"So we sort of thought if we had the family over for Christmas and the cricket, we could have a wedding at the same time."
But like many Australian couples during the summer, opinions are divided on the sport itself. "I’m a huge cricket fan – and Stephanie is reluctantly being converted into one," said Stapleton, laughing.
In another twist of fate, their celebrant, Jason Tuazon-McCheyne, has had his own historical contribution to Australia's same-sex marriage debate.
He and his husband Adrian, along with fellow Melburnians Jacqui Tomlins and Sarah Nichols, were the two couples that prompted the change to the Marriage Act way back in 2004, when they attempted to have their Canadian marriages recognised in the Family Court.
Tuazon-McCheyne thought of Stapleton and Dyball shortly after he sat in the public gallery of the House of Representatives on Thursday evening and watched the parliament vote overwhelmingly in favour of same-sex marriage.
"I rang them on Friday morning and said, 'I think you have a strong case to have your wedding on December 21 be a legal marriage, and have a shortening of time'," he told BuzzFeed News.
"I gave them all the information they needed, they went in on Monday morning and applied, and on Tuesday they got approved."
Tuazon-McCheyne, who is an experienced celebrant with over 1,000 weddings under his belt, said the approved application was an indication of a gay couple being treated the same as any other straight couple with exceptional circumstances.
"They’re not doing a stunt, they’re not trying to be the first people to get married, they’re not abusing anything," he said. "They’re legitimate, they’ve got relatives from England here, all the expenses have been done, they should be treated the same as a straight couple.
"And Births, Deaths [and] Marriages, bless them – because it was the very first day they would have opened with the new laws – they’ve gone, 'Actually yes, that’s appropriate.'"
Personally, presiding over a legal same-sex marriage in Australia will be an emotional and proud moment for Tuazon-McCheyne.
He has recited the old monitum, including the definition of marriage that previously excluded his own, over and over again – a part of his otherwise joyful job that he described as "a little bit stressful and sad". But at a wedding on Saturday, he said the new monitum for the first time as he solemnised a straight wedding – the bride is a friend and a marriage equality campaigner.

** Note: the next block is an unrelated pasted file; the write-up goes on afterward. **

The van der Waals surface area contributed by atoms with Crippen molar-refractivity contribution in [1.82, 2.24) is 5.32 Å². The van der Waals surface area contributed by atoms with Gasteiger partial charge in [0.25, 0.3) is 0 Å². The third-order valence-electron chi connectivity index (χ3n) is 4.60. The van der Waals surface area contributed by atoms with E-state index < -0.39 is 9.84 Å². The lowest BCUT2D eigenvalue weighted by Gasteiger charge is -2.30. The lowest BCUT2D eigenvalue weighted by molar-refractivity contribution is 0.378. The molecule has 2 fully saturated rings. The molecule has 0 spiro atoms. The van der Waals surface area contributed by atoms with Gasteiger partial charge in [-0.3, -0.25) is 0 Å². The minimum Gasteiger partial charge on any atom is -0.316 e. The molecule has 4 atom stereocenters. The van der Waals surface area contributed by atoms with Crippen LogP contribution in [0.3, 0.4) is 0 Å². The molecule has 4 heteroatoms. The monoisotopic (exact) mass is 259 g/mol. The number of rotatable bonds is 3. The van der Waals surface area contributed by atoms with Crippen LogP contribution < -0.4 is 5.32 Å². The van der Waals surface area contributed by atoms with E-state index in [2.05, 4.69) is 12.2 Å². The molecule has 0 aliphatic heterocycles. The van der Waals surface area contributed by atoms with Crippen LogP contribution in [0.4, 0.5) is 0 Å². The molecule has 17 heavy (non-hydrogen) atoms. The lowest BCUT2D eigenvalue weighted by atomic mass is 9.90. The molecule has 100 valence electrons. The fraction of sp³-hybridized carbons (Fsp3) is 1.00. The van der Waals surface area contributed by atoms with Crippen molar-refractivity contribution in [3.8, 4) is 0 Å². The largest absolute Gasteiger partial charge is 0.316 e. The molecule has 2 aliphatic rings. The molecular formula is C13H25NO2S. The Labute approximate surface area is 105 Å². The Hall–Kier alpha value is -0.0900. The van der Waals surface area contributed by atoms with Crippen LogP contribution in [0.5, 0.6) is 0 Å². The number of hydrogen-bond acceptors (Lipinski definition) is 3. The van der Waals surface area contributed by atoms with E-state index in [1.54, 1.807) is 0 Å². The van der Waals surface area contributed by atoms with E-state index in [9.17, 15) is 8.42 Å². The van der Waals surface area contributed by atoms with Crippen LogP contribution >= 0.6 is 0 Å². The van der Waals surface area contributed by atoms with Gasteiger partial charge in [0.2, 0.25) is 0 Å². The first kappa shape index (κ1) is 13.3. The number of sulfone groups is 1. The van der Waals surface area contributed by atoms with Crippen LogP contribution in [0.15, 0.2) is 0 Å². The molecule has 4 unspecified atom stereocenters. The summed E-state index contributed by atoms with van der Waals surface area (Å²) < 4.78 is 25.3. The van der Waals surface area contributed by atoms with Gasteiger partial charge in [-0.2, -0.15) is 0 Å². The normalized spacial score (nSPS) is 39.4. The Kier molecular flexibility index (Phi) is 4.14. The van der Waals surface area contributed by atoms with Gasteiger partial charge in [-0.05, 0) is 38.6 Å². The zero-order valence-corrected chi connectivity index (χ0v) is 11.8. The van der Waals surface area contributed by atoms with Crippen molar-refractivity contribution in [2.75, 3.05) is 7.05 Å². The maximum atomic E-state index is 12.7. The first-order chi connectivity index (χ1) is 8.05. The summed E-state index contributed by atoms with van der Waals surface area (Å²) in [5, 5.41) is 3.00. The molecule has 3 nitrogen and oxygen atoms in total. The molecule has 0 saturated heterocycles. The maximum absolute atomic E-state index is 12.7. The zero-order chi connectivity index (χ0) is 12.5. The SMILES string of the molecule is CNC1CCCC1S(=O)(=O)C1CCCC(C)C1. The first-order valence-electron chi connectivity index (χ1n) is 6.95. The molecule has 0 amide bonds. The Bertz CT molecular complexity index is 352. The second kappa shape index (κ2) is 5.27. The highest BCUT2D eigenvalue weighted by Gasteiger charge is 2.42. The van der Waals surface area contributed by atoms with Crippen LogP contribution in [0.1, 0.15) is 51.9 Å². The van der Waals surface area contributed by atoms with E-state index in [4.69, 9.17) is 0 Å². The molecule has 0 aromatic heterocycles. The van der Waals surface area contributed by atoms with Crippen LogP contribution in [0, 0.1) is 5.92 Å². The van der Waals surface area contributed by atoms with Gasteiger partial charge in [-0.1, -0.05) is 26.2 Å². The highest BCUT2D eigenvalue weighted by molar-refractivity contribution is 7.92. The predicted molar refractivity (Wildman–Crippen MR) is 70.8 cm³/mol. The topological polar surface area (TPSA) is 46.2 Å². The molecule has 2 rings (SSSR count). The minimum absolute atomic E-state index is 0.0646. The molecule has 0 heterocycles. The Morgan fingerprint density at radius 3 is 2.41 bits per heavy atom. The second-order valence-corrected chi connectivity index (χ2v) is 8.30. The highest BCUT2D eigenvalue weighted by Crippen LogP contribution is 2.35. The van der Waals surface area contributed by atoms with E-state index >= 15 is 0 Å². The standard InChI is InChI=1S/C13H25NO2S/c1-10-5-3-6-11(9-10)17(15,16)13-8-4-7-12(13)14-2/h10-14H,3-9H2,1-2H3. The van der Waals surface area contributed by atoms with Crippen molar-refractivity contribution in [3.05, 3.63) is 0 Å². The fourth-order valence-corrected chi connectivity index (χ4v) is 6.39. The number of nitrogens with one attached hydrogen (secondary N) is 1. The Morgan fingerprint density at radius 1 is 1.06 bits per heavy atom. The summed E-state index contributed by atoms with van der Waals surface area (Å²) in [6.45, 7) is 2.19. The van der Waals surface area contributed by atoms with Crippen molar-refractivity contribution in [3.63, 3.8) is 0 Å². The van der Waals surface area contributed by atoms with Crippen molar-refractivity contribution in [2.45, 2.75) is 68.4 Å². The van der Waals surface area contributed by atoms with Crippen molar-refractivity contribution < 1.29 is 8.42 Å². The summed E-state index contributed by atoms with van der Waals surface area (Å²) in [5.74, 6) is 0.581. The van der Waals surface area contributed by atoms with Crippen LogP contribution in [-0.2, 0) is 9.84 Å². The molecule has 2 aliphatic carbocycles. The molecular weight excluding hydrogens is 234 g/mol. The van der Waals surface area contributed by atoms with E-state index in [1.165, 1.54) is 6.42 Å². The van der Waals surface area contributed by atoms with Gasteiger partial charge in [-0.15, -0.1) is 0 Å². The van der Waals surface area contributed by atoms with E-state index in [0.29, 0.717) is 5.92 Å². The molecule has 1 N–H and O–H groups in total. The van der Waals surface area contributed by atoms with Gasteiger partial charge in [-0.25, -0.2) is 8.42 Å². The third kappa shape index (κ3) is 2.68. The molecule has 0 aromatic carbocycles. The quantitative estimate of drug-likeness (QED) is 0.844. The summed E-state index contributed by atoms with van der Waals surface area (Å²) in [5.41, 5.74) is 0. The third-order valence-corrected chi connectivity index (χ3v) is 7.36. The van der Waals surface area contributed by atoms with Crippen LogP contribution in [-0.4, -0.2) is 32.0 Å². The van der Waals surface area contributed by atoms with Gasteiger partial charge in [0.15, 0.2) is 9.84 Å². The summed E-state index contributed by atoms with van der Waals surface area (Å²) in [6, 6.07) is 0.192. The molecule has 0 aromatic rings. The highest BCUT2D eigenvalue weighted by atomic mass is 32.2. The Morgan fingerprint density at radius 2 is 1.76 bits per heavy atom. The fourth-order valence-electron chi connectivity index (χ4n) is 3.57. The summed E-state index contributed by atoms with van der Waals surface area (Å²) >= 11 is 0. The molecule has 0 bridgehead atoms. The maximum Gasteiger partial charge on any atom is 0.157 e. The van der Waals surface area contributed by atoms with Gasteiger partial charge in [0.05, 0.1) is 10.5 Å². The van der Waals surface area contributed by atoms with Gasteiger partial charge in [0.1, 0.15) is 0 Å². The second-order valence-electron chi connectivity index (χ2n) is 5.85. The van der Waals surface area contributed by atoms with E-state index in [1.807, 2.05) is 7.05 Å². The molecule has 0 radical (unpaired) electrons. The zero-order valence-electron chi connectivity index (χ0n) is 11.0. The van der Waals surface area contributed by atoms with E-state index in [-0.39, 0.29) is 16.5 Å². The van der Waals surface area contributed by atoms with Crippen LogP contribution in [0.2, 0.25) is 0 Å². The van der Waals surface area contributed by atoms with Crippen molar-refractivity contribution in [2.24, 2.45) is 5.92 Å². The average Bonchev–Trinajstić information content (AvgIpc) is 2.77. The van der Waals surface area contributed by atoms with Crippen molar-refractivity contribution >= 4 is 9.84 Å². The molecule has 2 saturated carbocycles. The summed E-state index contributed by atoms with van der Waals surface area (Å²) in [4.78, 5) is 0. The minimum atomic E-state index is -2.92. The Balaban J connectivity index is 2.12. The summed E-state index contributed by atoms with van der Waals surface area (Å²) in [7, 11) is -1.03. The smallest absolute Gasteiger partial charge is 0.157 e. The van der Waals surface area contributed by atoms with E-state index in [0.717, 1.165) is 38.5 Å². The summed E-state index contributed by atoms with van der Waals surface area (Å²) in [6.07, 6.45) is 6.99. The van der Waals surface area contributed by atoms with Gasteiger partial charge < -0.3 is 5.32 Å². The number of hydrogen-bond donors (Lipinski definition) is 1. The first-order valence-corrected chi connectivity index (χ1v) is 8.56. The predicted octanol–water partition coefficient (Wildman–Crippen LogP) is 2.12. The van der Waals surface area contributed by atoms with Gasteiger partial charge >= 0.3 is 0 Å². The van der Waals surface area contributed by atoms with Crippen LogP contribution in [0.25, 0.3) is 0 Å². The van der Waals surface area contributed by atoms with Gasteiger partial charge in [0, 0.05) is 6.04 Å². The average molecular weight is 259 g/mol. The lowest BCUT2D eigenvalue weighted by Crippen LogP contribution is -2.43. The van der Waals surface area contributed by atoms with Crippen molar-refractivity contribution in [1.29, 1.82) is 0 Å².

"I was so nervous that I had to read it for the first time in 15 years," he said. "I didn’t want to get it wrong!
"I made a mention that this was one the first times ever it’s been said – it was 3pm on Saturday, the first day of the law change – and that my marriage is now recognised, and I’m so honoured I get to share this with you at your wedding."
And now on Thursday next week, Tuazon-McCheyne will get to say the new monitum at a legal same-sex wedding for the first time in his career.
Thirty-eight guests will be at Stapleton and Dyball's ceremony, which Stapleton said will be "pretty traditional" in terms of the walk down the aisle, some self-penned vows, and, of course, a reception party to follow.
The idea of being the first in Australia is huge for both of them, but in the flurry of last-minute wedding preparations – something same-sex couples around Australia can now look forward to – it hasn't quite sunk in yet.
"It feels like it’s not real yet for us," Stapleton told BuzzFeed News.
"After the wedding we’ll probably look back and think, Wow, that’s really special. But for now, we’ve got family and friends flying in, and wedding things to finalise, and everything’s happening very quickly."
This post has been updated with information from the NSW and Victorian registries of Births, Deaths and Marriages.
Lane Sainty is a reporter for BuzzFeed News and is based in Sydney, Australia.
Contact Lane Sainty at email@example.com.